Sur la Plage du Biarritz” — the phrase I most remembered from my high school French grammar book many semesters ago. Fast forward a few decades – I’m invited to be a visiting professor in media policy at the University of Toulouse. It didn’t take a PhD to know that my students wouldn’t appreciate lectures based only on a simple narrative about their Atlantic beaches; for this assignment I would need a much better command of the language.
I needed to learn French – quickly. This time for real. Graduate level discussions in American media studies need graduate level French. Indeed, your Rosetta Stone became my Rosetta Stone… the means for deciphering, dusting off and vastly improving that schoolboy’s weak grasp of the language. And more than refreshing my grammar and vocabulary, it did what few normal teaching programs had ever done; it fostered a spoken fluency I’d never had. Rosetta Stone enhanced my ability to convey my thoughts, articulate my knowledge and share my passion for our freedom of the press. Conversely, it gave me my freedom to speak French as if I had lived Sur la Plage du Biarritz” all my life. Merci beaucoup.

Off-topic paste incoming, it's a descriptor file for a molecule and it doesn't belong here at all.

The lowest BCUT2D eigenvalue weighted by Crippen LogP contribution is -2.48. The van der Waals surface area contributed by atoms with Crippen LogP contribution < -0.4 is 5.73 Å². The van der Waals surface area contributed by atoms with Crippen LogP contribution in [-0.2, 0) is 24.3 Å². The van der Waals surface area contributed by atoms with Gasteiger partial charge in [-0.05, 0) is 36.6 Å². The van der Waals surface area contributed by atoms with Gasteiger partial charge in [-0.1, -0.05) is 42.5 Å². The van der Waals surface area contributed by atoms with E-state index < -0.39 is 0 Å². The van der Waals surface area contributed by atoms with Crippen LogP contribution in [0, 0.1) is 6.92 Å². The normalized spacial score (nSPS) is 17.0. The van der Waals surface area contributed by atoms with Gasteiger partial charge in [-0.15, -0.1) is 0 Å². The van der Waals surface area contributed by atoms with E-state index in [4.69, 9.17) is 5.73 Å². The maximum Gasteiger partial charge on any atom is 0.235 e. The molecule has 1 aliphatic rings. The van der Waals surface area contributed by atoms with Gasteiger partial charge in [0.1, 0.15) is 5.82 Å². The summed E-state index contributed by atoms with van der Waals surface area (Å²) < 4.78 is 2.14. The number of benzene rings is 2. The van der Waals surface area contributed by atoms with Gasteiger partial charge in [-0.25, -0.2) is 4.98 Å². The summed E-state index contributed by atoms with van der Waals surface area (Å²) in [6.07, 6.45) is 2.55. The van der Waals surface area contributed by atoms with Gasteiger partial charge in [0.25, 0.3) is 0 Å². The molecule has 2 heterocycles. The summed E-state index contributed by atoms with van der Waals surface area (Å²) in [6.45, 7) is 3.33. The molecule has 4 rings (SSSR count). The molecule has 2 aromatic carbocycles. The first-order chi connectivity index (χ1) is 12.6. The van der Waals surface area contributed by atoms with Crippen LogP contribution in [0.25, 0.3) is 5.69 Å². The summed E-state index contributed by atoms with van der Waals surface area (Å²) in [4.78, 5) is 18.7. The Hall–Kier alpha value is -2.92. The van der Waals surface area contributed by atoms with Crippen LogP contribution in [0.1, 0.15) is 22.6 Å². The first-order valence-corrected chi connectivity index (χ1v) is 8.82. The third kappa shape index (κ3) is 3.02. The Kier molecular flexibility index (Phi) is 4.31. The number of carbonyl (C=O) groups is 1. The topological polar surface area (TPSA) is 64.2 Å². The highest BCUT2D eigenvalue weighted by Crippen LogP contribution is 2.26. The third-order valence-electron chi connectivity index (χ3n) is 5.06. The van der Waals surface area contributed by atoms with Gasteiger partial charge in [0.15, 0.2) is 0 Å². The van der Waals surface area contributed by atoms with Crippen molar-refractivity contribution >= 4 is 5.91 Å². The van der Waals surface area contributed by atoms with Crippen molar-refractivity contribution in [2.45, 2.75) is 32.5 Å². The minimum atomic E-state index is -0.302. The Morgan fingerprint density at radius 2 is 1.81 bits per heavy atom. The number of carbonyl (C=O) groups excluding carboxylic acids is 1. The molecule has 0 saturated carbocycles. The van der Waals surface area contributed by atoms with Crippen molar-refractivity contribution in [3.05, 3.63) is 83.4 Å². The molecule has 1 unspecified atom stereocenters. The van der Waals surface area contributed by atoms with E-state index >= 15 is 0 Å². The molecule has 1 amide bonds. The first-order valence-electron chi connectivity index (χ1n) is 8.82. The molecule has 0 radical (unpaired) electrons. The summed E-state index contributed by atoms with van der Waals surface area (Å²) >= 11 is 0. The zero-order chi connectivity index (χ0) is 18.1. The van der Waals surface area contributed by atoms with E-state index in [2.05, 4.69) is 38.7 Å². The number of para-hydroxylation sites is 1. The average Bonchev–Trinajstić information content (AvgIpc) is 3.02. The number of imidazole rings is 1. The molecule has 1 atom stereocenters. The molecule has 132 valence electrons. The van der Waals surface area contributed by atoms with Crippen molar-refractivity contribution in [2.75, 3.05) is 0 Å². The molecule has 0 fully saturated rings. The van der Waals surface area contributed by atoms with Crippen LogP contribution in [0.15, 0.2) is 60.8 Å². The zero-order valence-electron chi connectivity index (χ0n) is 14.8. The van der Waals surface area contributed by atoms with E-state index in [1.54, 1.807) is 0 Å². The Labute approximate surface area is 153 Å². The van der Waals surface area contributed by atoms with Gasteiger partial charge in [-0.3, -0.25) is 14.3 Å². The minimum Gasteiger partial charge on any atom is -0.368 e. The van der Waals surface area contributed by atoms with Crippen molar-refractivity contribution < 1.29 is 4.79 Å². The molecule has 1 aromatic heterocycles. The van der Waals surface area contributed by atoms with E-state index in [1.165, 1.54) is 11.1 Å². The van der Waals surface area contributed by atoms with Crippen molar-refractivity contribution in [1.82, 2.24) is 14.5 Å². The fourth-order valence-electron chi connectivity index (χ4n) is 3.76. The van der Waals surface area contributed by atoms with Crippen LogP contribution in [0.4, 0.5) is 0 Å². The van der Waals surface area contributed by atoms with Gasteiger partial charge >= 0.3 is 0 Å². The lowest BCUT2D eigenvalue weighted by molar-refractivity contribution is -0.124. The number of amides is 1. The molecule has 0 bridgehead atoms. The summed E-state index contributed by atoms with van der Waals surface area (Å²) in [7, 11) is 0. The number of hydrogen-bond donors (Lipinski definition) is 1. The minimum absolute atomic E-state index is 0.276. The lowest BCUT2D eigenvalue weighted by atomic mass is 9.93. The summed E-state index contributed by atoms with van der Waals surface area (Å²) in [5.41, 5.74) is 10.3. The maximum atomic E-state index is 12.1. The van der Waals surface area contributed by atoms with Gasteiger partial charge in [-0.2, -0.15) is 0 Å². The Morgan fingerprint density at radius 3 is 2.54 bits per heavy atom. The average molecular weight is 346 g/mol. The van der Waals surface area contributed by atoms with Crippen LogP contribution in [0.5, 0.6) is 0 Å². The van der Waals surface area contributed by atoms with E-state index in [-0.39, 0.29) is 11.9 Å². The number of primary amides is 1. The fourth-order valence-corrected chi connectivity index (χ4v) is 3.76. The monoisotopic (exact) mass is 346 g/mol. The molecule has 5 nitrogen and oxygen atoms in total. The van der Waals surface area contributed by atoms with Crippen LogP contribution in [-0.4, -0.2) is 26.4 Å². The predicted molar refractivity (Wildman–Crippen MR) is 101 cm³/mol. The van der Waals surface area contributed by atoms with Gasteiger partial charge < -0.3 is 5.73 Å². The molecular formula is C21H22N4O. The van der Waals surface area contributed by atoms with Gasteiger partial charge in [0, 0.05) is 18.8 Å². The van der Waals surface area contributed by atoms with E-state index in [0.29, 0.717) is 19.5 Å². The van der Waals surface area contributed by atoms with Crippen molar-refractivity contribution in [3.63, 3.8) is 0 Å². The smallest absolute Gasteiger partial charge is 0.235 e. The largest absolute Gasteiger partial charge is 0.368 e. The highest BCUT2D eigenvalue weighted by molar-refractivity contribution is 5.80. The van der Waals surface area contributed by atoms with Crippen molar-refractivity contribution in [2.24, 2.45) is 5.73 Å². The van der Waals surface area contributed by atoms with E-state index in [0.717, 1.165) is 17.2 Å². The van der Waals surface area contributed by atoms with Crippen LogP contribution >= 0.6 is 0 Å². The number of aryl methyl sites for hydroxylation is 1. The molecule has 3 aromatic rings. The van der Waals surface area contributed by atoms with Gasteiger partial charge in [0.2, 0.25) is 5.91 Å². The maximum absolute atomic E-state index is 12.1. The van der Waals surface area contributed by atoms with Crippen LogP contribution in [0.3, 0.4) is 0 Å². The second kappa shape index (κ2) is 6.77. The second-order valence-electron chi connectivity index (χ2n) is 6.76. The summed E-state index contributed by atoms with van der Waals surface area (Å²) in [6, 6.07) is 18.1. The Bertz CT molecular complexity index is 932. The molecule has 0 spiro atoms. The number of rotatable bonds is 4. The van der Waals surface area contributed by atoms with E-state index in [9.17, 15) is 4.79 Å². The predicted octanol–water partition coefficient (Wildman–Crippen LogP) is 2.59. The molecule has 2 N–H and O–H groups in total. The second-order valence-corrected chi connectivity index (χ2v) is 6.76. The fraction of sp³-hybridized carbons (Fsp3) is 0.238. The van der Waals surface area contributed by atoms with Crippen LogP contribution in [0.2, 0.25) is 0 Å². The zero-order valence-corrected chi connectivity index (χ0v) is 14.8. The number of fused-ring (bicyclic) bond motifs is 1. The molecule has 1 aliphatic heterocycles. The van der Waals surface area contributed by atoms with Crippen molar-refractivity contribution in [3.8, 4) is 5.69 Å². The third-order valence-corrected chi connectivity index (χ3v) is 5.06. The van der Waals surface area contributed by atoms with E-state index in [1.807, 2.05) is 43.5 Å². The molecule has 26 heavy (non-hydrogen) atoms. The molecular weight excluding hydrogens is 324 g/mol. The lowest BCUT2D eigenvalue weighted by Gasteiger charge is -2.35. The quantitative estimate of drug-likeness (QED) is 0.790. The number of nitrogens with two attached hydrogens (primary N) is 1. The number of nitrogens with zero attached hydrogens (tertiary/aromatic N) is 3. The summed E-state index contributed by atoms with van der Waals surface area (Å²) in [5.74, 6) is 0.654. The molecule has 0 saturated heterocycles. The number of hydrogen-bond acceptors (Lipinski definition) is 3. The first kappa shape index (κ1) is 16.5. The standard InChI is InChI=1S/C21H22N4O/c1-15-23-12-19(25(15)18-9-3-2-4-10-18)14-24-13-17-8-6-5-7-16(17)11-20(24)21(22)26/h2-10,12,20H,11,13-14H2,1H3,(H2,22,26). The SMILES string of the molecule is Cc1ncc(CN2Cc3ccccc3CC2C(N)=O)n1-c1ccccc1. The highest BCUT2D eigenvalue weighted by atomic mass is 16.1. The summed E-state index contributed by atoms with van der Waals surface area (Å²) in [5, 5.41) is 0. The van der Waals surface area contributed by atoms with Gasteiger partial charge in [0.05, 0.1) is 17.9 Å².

– Wick R.